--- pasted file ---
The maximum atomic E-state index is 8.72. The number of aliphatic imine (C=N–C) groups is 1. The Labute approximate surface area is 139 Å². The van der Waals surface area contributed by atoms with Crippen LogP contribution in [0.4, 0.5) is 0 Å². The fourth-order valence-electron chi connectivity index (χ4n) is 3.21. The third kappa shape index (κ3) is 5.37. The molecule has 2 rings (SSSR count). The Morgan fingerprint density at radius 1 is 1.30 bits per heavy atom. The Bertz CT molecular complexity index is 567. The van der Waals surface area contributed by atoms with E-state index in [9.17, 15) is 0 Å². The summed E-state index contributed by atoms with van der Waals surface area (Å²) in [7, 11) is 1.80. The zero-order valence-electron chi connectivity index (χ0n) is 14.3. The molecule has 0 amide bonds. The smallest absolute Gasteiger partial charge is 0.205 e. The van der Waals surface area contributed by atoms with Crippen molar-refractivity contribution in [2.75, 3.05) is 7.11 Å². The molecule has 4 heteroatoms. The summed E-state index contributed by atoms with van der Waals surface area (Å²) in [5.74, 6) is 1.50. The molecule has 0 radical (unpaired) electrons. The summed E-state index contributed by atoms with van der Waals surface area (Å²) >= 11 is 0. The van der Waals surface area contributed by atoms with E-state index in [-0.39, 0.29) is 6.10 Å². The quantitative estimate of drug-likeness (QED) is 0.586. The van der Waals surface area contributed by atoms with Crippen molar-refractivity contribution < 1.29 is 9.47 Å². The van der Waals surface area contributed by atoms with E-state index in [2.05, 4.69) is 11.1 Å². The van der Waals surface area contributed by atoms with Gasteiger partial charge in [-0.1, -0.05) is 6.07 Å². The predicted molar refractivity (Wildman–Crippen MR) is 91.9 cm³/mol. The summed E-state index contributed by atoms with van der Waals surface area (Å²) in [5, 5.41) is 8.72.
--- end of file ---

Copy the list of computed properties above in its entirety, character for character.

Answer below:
The maximum atomic E-state index is 8.72. The number of aliphatic imine (C=N–C) groups is 1. The Labute approximate surface area is 139 Å². The van der Waals surface area contributed by atoms with Crippen LogP contribution in [0.4, 0.5) is 0 Å². The fourth-order valence-electron chi connectivity index (χ4n) is 3.21. The third kappa shape index (κ3) is 5.37. The molecule has 2 rings (SSSR count). The Morgan fingerprint density at radius 1 is 1.30 bits per heavy atom. The Bertz CT molecular complexity index is 567. The van der Waals surface area contributed by atoms with E-state index in [9.17, 15) is 0 Å². The summed E-state index contributed by atoms with van der Waals surface area (Å²) in [7, 11) is 1.80. The zero-order valence-electron chi connectivity index (χ0n) is 14.3. The molecule has 0 amide bonds. The smallest absolute Gasteiger partial charge is 0.205 e. The van der Waals surface area contributed by atoms with Crippen molar-refractivity contribution in [2.75, 3.05) is 7.11 Å². The molecule has 4 heteroatoms. The summed E-state index contributed by atoms with van der Waals surface area (Å²) in [5.74, 6) is 1.50. The molecule has 0 radical (unpaired) electrons. The summed E-state index contributed by atoms with van der Waals surface area (Å²) >= 11 is 0. The van der Waals surface area contributed by atoms with E-state index in [-0.39, 0.29) is 6.10 Å². The quantitative estimate of drug-likeness (QED) is 0.586. The van der Waals surface area contributed by atoms with Crippen molar-refractivity contribution < 1.29 is 9.47 Å². The van der Waals surface area contributed by atoms with E-state index in [2.05, 4.69) is 11.1 Å². The van der Waals surface area contributed by atoms with Gasteiger partial charge in [-0.1, -0.05) is 6.07 Å². The predicted molar refractivity (Wildman–Crippen MR) is 91.9 cm³/mol. The summed E-state index contributed by atoms with van der Waals surface area (Å²) in [5, 5.41) is 8.72.